Microphotography Inspiration

OK.  This might be a little out of line with my other posts; nevertheless, I think it's interesting enough to share.

I can't remember how, or when, I first hit upon this idea, but I regularly look for unusual sources of inspiration to bring to my crafting - whether that be art, embroidery - whatever.

Here are a couple of examples of microphotography which had a real impact - they just 'sing' to me.

I've also been known to rewind and pause the tv when I see something I think is really beautiful so I can  take a photograph of it for future inspiration.  This is, perhaps, my very favourite from that source...

Tomorrow...another idea like these for inspiration.

Sunday, 22 April 2012

Variegated Threads

I originally posted my small gold cushion which I made using this pattern, a while ago.  But I thought I'd point out how using variegated embroidery threads can really add interest to a project like this  Also, I'm going to add a useful tip on coping with complicated and/or very detailed patterns.

For this sample, I chose a silk thread, from Oliver Twists, in blues.  (Cotton variegates by DMC and Anchor are widely available, though in fewer colour choices and I much prefer sewing with silk, anyway)  I think this thread gives an interesting 'chinese porcelain' effect.

The design itself is a form of counted thread work and consists solely of straight stitches.  That said, I found it a particularly challenging piece of work.  When I'm faced with something like that - complex, in one way or another, I resort to a technique I devised purely out of necessity.  If such patterns are presented in the form of a graph, then the threads are usually marked in tens by more heavy print.  I mark my piece of fabric in the centre, then mark out the same grid of tens, working from the centre marked on the pattern, using a very sharp 2B pencil.  It helps enormously in aiding concentration.  The pencil lines are easily removed by washing on completion.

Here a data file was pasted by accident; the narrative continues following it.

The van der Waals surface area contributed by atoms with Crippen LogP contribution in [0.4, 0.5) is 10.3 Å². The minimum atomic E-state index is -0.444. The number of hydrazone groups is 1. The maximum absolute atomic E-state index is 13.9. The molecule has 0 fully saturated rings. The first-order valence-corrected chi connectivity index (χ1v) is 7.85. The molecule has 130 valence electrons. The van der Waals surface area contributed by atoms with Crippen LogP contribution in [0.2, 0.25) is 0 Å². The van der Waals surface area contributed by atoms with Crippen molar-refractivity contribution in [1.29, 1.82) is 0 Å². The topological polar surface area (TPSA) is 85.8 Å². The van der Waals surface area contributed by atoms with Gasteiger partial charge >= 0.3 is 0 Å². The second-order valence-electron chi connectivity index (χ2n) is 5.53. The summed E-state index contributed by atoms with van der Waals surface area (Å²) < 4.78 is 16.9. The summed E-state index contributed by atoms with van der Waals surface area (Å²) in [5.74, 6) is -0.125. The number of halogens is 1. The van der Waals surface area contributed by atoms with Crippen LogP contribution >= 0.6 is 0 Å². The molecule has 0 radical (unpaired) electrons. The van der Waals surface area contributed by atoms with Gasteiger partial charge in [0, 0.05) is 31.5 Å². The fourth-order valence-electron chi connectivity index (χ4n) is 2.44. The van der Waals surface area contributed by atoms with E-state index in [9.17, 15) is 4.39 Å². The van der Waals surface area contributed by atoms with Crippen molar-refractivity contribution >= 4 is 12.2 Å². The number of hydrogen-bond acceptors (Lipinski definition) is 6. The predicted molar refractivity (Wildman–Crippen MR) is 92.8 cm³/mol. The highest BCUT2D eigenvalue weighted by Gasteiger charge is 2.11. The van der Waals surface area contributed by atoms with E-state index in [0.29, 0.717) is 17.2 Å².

If you click on the photograph to enlarge it, you can see on this, better than on the gold variation, how each 'flower' is different.  I embellished the centre of each with a tiny, opalescent sequin.

Friday, 20 April 2012

Floor Quilt

For this small quilt, I took a block pattern and repeated it to get the size I wanted.  At the time, I was also very much into 'inchies', - still am, really - so used them for the middle border.  I like to think it adds some interest to what could otherwise be a very ordinary design.  I like leaves and this project contains all of my favourite colours: my whole living room is done out in them.

It was originally intended as a wall hanging but, somehow, it's become a rug, in front of the fireplace.

Thursday, 19 April 2012

Grandmother's Little Angels

This is a small quilt with 3D 'little angels' made separately and appliquéd.  I love it.

It's from this great book, which has lots of really different and innovative designs...

Click here for link to book on Amazon

Would also love to do the design on the cover.  Ah so much to do...